The Real Reason We Celebrate Christmas On December 25

In recent history the Christmas season has been overtaken in meaning to reflect more secular sentiments, with a heavy amount of commercialism thrown into the mix (much to the chagrin of those more motivated by religious aspects). Many demographics, including Christians, non-Christians, and the irreligious, have all come enjoy the holiday for their own reasons and celebrate it in their own way. As noted by The Sun, the word Christmas is rooted in the old English "Cristes Measse" ("Christ's Mass"), and its date of December 25 has been used as the day to celebrate the birth of Christ.

Nativity scenes and media reflecting the event commonly center around the winter season to this end. Yet are such displays, and the timing of the day itself, accurate to the Bible? The Gospels in fact give no date for when Jesus was born, and the earliest known efforts to conflate that event with December 25 did not come about until several centuries after his death.  

For centuries, Easter was considered more important than Christmas

Theories as to who started this vary. One theory is that the Roman historian Sextus Africanus calculated Christ's conception to have been nine months prior to this date, thus setting a precedent. Another more popular theory is that Emperor Constantine, the first Christian ruler of Rome, chose this date to undermine the preexisting winter holiday of Saturnalia as well as any other winter practices of pagan origin (per Britannica). Either way, this correlation quickly became established as the Catholic Church officially set December 25 as the date of celebration, though many denominations of the Orthodox church celebrate it on January 7, due to adherence to the Julian calendar (via Egyptian Streets).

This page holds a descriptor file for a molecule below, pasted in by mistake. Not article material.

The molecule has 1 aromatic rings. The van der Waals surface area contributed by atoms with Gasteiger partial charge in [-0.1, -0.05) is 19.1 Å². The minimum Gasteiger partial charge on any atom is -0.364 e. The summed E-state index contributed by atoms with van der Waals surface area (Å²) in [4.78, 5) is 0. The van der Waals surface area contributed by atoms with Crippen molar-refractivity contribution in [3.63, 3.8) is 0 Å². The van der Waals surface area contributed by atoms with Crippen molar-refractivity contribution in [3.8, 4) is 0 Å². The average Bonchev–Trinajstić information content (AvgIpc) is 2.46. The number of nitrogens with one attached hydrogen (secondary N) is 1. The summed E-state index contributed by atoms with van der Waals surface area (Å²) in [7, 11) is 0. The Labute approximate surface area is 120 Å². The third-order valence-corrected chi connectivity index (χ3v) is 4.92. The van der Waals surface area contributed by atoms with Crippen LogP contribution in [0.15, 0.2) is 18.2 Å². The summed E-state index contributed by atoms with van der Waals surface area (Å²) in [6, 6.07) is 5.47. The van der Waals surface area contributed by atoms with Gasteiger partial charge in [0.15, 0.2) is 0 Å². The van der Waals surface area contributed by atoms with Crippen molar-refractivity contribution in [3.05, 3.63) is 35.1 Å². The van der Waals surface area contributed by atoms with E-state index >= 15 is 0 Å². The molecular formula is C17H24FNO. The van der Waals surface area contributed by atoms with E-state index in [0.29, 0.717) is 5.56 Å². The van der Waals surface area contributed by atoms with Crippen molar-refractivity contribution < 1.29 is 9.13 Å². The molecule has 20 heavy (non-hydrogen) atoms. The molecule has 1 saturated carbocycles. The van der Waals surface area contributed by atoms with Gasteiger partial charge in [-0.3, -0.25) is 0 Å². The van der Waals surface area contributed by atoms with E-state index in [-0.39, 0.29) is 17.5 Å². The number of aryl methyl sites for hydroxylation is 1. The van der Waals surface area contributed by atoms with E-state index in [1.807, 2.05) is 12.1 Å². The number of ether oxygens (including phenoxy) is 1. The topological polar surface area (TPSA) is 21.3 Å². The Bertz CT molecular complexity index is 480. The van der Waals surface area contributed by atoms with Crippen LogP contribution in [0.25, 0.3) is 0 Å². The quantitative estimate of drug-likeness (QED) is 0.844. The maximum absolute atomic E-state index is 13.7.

Yet for centuries, many Christians regarded Easter as the more important holiday, since it was the celebration of Christ's resurrection (via History). It was not until the medieval era that Christmas began to attain a high degree of relevance (via World History Encyclopedia). Furthermore, the holiday's lack of biblical basis for a specific date earned it a fair number of detractors who viewed it as little more than a flimsy excuse to indulge in unholy behaviors. This led to such groups as the Church of Scotland, the Puritans of 17th century England, and the colony of Massachusetts outright banning it.